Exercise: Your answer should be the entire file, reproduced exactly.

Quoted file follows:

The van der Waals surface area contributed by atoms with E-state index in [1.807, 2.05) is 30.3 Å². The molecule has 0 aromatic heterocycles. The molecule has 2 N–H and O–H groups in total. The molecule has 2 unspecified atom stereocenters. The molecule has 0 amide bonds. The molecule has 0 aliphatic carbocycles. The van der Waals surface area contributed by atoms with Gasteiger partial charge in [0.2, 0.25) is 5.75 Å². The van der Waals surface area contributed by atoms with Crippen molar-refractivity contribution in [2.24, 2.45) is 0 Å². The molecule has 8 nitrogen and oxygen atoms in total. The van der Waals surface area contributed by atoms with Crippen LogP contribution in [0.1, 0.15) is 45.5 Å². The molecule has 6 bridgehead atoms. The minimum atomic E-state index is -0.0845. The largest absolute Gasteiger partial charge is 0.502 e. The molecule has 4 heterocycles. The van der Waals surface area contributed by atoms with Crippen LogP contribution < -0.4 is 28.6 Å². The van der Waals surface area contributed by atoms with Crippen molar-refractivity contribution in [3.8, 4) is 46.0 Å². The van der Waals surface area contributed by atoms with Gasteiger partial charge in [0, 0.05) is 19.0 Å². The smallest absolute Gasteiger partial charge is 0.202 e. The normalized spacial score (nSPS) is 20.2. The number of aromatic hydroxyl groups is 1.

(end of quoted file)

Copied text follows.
The van der Waals surface area contributed by atoms with E-state index in [1.807, 2.05) is 30.3 Å². The molecule has 0 aromatic heterocycles. The molecule has 2 N–H and O–H groups in total. The molecule has 2 unspecified atom stereocenters. The molecule has 0 amide bonds. The molecule has 0 aliphatic carbocycles. The van der Waals surface area contributed by atoms with Gasteiger partial charge in [0.2, 0.25) is 5.75 Å². The van der Waals surface area contributed by atoms with Crippen molar-refractivity contribution in [2.24, 2.45) is 0 Å². The molecule has 8 nitrogen and oxygen atoms in total. The van der Waals surface area contributed by atoms with Crippen LogP contribution in [0.1, 0.15) is 45.5 Å². The molecule has 6 bridgehead atoms. The minimum atomic E-state index is -0.0845. The largest absolute Gasteiger partial charge is 0.502 e. The molecule has 4 heterocycles. The van der Waals surface area contributed by atoms with Crippen LogP contribution < -0.4 is 28.6 Å². The van der Waals surface area contributed by atoms with Crippen molar-refractivity contribution in [3.8, 4) is 46.0 Å². The van der Waals surface area contributed by atoms with Gasteiger partial charge in [0, 0.05) is 19.0 Å². The smallest absolute Gasteiger partial charge is 0.202 e. The normalized spacial score (nSPS) is 20.2. The number of aromatic hydroxyl groups is 1.